For local businesses wanting to gain visibility on high traffic generic searches there isn’t much organic ranking opportunity. The local pack results offer their best shot at Page 1 rankings, which highlights the importance of a well-optimized local presence.
Long Tail Search Terms
- Google displays 50% fewer local results vs 2014 for long tail keywords
- Yahoo displays most local results vs Google & Bing
- Google and Bing both display more ‘large websites’ vs 2014
Since 2014, Google and Yahoo now display fewer local pack results for long tail terms (while Bing still only shows 1). Not great news for local business owners.
However local businesses get more of a shout out in the organic results with 50% more organic places being given over to local business results. The ‘long tail’ is viewed as an opportunity for smaller businesses to compete more equally vs larger sites, as they can be very specific with their content and searcher intent is much clearer with long tail terms than with generic terms.
Specific searchers are typically higher converting users so this is just the sort of traffic that businesses owners want!
Yahoo is Consistent
On average, Yahoo displayed the highest amount of local results for long tail searches (4), while both Google and Bing reduced their local offering to 1 or 2 results.
Yahoo is the only Search Engine to show the same amount of local results for longtail keywords as it does for generic keywords. Interestingly, throughout this study, Yahoo’s local offering rarely changes much, while Google and Bing show a varying amount of local results based on the type of search.
Geo-Modified Search Terms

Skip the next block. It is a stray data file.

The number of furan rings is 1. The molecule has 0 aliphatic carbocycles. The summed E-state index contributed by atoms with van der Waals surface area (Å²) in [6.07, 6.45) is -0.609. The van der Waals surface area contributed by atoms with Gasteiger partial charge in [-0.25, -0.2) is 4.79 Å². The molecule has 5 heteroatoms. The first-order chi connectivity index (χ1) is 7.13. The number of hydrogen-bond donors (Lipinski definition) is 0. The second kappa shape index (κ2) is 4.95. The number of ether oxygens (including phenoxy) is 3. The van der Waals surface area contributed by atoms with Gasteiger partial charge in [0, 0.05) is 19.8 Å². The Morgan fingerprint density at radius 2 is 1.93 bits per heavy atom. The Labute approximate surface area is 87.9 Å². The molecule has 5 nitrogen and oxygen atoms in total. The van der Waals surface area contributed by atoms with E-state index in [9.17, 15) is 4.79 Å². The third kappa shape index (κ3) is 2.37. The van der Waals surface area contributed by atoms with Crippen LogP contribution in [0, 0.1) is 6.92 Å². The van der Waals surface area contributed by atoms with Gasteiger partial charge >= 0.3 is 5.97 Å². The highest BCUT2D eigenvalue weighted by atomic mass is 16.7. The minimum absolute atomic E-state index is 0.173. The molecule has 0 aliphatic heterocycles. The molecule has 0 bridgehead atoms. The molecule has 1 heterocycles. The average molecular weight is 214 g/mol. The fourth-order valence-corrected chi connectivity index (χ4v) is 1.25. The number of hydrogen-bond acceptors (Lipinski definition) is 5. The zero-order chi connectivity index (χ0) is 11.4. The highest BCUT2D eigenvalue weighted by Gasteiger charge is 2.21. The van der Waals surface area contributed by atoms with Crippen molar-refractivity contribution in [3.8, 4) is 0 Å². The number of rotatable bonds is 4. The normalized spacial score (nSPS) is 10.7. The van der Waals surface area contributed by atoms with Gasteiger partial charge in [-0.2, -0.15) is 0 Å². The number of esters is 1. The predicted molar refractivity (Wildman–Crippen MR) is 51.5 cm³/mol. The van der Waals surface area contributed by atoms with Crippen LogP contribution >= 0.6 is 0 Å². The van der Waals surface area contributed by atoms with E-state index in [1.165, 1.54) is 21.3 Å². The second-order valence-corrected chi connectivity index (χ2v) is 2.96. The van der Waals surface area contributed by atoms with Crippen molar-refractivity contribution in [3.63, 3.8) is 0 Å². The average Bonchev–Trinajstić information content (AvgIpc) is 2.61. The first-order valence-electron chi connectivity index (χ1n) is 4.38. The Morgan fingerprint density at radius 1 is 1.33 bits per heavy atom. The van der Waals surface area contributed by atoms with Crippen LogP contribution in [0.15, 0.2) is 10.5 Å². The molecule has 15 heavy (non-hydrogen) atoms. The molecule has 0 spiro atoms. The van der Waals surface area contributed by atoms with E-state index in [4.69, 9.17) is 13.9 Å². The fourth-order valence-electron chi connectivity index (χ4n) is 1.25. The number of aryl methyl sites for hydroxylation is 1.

- Search terms that include a Geo-modified Keyword return more local results overall
- Local/SMB businesses get much more organic positions vs. Large websites
- Large websites get fewer organic positions when the search term contains a Geo-Modifier
As mentioned earlier, Yahoo returns a similar amount of local results no matter what search term we entered, however Google and Bing clearly believe that searches with a Geo-modifier have a clearer local intent and are best served by showing more local results.
It isn’t just the local ‘pack’ results that gain prominence. All three search engines show a higher proportion of local business websites in organic results at the expense of ‘large websites’.
Long tail + Location = highest % of local business websites in organic
Searching with a long tail keyword + a location is about as strong an indication you can give, that you are looking for a business in the local area – so it’s of little surprise that all three returned the highest amount of organic local business results for this type of term.
Geo-modified keywords offer the greatest visibility for local businesses. The results of this study demonstrate the importance of using location terms in website content, page titles & alt tags – as well as off-site optimization in things such as links and citations.
Originally Posted at: https://www.brightlocal.com/2015/07/14/google-more-generous-to-local-businesses-than-other-engines/